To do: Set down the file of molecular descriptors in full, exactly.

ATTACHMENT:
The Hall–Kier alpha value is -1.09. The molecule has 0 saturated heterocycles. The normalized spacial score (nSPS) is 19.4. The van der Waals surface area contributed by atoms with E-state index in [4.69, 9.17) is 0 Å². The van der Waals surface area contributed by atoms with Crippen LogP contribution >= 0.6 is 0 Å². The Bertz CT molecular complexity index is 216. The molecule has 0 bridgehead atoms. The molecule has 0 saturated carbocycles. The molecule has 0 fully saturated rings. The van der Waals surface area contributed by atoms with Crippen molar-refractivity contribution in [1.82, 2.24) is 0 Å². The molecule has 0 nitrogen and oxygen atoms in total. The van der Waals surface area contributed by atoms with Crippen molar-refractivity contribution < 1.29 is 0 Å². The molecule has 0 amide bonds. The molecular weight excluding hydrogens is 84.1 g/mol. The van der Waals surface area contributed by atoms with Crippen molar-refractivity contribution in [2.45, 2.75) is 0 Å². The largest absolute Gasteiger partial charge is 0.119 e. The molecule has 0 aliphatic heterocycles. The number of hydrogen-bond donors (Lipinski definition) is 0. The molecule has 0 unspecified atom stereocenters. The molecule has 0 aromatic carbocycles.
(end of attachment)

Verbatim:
The Hall–Kier alpha value is -1.09. The molecule has 0 saturated heterocycles. The normalized spacial score (nSPS) is 19.4. The van der Waals surface area contributed by atoms with E-state index in [4.69, 9.17) is 0 Å². The van der Waals surface area contributed by atoms with Crippen LogP contribution >= 0.6 is 0 Å². The Bertz CT molecular complexity index is 216. The molecule has 0 bridgehead atoms. The molecule has 0 saturated carbocycles. The molecule has 0 fully saturated rings. The van der Waals surface area contributed by atoms with Crippen molar-refractivity contribution in [1.82, 2.24) is 0 Å². The molecule has 0 nitrogen and oxygen atoms in total. The van der Waals surface area contributed by atoms with Crippen molar-refractivity contribution < 1.29 is 0 Å². The molecule has 0 amide bonds. The molecular weight excluding hydrogens is 84.1 g/mol. The van der Waals surface area contributed by atoms with Crippen molar-refractivity contribution in [2.45, 2.75) is 0 Å². The largest absolute Gasteiger partial charge is 0.119 e. The molecule has 0 aliphatic heterocycles. The number of hydrogen-bond donors (Lipinski definition) is 0. The molecule has 0 unspecified atom stereocenters. The molecule has 0 aromatic carbocycles.